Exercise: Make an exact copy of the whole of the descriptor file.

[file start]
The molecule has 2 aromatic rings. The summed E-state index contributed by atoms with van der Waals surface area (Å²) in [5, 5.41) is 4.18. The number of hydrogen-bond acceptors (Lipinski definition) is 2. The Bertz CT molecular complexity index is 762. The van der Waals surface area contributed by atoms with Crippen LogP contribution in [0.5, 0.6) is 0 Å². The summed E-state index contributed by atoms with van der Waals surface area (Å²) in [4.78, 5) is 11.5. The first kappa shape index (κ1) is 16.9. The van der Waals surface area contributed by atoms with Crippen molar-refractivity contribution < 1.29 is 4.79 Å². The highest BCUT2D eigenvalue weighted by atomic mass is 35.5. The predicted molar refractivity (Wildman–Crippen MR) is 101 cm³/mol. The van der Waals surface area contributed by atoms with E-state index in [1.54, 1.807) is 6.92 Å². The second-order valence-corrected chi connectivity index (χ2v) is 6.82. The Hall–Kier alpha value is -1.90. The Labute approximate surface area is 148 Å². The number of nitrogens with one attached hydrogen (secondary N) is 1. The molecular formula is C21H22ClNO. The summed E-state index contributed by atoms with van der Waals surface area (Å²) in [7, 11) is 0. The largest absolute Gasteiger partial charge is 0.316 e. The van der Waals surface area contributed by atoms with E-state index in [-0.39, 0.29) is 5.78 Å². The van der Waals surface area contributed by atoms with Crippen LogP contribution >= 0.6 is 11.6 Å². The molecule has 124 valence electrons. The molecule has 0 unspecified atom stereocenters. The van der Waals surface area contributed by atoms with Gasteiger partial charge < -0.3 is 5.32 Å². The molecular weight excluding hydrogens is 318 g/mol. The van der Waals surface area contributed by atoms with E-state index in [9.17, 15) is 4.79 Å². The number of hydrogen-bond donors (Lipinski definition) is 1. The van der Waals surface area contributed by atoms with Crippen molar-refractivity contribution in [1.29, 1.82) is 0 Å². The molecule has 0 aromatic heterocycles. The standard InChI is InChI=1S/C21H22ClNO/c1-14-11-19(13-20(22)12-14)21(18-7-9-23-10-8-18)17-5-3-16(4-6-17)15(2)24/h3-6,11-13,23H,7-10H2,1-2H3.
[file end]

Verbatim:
The molecule has 2 aromatic rings. The summed E-state index contributed by atoms with van der Waals surface area (Å²) in [5, 5.41) is 4.18. The number of hydrogen-bond acceptors (Lipinski definition) is 2. The Bertz CT molecular complexity index is 762. The van der Waals surface area contributed by atoms with Crippen LogP contribution in [0.5, 0.6) is 0 Å². The summed E-state index contributed by atoms with van der Waals surface area (Å²) in [4.78, 5) is 11.5. The first kappa shape index (κ1) is 16.9. The van der Waals surface area contributed by atoms with Crippen molar-refractivity contribution < 1.29 is 4.79 Å². The highest BCUT2D eigenvalue weighted by atomic mass is 35.5. The predicted molar refractivity (Wildman–Crippen MR) is 101 cm³/mol. The van der Waals surface area contributed by atoms with E-state index in [1.54, 1.807) is 6.92 Å². The second-order valence-corrected chi connectivity index (χ2v) is 6.82. The Hall–Kier alpha value is -1.90. The Labute approximate surface area is 148 Å². The number of nitrogens with one attached hydrogen (secondary N) is 1. The molecular formula is C21H22ClNO. The summed E-state index contributed by atoms with van der Waals surface area (Å²) in [7, 11) is 0. The largest absolute Gasteiger partial charge is 0.316 e. The van der Waals surface area contributed by atoms with E-state index in [-0.39, 0.29) is 5.78 Å². The van der Waals surface area contributed by atoms with Crippen LogP contribution >= 0.6 is 11.6 Å². The molecule has 124 valence electrons. The molecule has 0 unspecified atom stereocenters. The van der Waals surface area contributed by atoms with Gasteiger partial charge < -0.3 is 5.32 Å². The molecular weight excluding hydrogens is 318 g/mol. The van der Waals surface area contributed by atoms with E-state index in [9.17, 15) is 4.79 Å². The number of hydrogen-bond donors (Lipinski definition) is 1. The van der Waals surface area contributed by atoms with Crippen molar-refractivity contribution in [1.29, 1.82) is 0 Å². The molecule has 0 aromatic heterocycles. The standard InChI is InChI=1S/C21H22ClNO/c1-14-11-19(13-20(22)12-14)21(18-7-9-23-10-8-18)17-5-3-16(4-6-17)15(2)24/h3-6,11-13,23H,7-10H2,1-2H3.